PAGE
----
Arlo puts the brakes on its Arlo Ultra 4K security camera launch after early-adopter complaints

The company is tackling bugs reported by early adopters before a wider release

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Arlo has pulled its Arlo Ultra security camera from wide sale at Best Buy and delayed a general release of the camera after numerous complaints about performance from early adopters.

The Arlo Ultra is the first 4K home security camera from a major smart home vendor and was first unveiled at CES in Las Vegas in January, with units going on sale at Best Buy soon after.

It didn't take long for customers to start registering complaints about wireless connectivity, battery life, and the ability to successfully stream in 4K.

The company has been working to fix the problems with several firmware updates in the last few weeks. Arlo Ultra cameras saw new software on January 15, 20, 29, and 30, and software in the new companion base station was updated on January 15, 17, and 30.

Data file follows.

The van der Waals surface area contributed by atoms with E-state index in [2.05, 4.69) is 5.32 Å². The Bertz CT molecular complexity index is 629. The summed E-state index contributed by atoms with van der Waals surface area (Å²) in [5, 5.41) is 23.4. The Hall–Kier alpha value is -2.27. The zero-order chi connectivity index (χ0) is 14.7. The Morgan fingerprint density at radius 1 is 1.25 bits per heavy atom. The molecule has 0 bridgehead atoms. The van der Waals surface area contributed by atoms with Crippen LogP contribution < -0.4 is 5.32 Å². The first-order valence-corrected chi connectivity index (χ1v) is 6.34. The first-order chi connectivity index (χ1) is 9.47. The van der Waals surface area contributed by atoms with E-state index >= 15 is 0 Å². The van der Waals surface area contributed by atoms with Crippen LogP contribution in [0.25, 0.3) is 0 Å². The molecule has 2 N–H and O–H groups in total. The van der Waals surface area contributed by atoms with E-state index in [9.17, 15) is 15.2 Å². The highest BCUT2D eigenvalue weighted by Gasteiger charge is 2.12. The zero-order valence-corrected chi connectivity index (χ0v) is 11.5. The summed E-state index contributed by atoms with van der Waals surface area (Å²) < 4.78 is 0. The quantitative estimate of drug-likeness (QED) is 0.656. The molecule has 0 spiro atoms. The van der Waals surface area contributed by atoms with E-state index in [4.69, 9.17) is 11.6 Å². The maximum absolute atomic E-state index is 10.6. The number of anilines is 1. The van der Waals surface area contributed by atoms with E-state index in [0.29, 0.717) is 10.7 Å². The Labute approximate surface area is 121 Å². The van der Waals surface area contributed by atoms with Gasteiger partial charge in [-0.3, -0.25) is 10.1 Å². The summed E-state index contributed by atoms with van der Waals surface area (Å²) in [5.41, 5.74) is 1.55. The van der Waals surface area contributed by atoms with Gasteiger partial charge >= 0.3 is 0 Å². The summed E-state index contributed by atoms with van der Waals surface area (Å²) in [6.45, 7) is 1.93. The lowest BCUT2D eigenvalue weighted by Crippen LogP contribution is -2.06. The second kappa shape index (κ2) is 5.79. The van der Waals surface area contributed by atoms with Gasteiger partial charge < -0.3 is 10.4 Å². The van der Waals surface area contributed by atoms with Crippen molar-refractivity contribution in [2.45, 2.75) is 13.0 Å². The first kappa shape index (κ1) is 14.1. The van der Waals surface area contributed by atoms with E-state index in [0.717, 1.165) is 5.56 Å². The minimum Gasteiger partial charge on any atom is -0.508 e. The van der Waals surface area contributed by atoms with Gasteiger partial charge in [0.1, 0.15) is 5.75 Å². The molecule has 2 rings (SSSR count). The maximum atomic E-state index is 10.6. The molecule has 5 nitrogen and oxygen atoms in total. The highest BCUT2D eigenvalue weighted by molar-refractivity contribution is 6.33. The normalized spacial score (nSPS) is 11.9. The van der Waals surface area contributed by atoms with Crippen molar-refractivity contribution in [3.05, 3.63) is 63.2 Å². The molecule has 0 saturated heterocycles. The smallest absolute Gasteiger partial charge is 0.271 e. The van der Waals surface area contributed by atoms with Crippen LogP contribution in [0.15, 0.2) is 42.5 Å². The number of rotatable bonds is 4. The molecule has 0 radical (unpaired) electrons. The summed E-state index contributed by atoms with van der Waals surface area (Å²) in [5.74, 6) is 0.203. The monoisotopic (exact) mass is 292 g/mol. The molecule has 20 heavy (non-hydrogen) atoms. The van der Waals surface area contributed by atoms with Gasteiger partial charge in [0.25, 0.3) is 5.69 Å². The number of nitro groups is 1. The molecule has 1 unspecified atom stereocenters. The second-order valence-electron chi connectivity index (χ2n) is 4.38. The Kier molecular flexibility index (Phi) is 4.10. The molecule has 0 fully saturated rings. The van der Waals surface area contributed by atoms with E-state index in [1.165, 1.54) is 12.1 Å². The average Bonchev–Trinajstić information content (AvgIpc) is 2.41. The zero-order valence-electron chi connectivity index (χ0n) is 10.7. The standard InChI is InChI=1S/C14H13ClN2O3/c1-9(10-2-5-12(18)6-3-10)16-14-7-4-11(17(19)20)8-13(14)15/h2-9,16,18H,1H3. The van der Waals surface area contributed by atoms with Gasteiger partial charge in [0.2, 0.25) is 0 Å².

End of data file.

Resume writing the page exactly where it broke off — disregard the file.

"Knowing that Ultra is a leading technology product with a range of new innovations, we did extensive testing before deployment, as we do with all Arlo products," the company said in a statement. "That said, after end-user sales began, we identified some performance challenges in specific user environments. As such, we have aggressively worked to release firmware updates to solve these challenges. As a result of the firmware updates, we are now seeing positive feedback on the forums from users."

But, due to the problems, the company has put the brakes on the Arlo Ultra and is opting to get the software right before releasing more of the cameras.

It was scheduled for a wider release in late January, but now lists the camera as "coming soon," and Amazon reports a release date of March 17.

Arlo has not yet provided TechHive with an Arlo Ultra to review, and we recommend readers hold off on purchasing the camera until the glitches are verified as fixed.

The problems are disappointing for Arlo, which warned shareholders on Tuesday that growth had significantly slowed in the fourth quarter of 2018. That makes the success of the Arlo Ultra all the more important. While the bugs are a current problem, they'll probably end up a footnote in the history of the Arlo Ultra should Arlo get them sorted.

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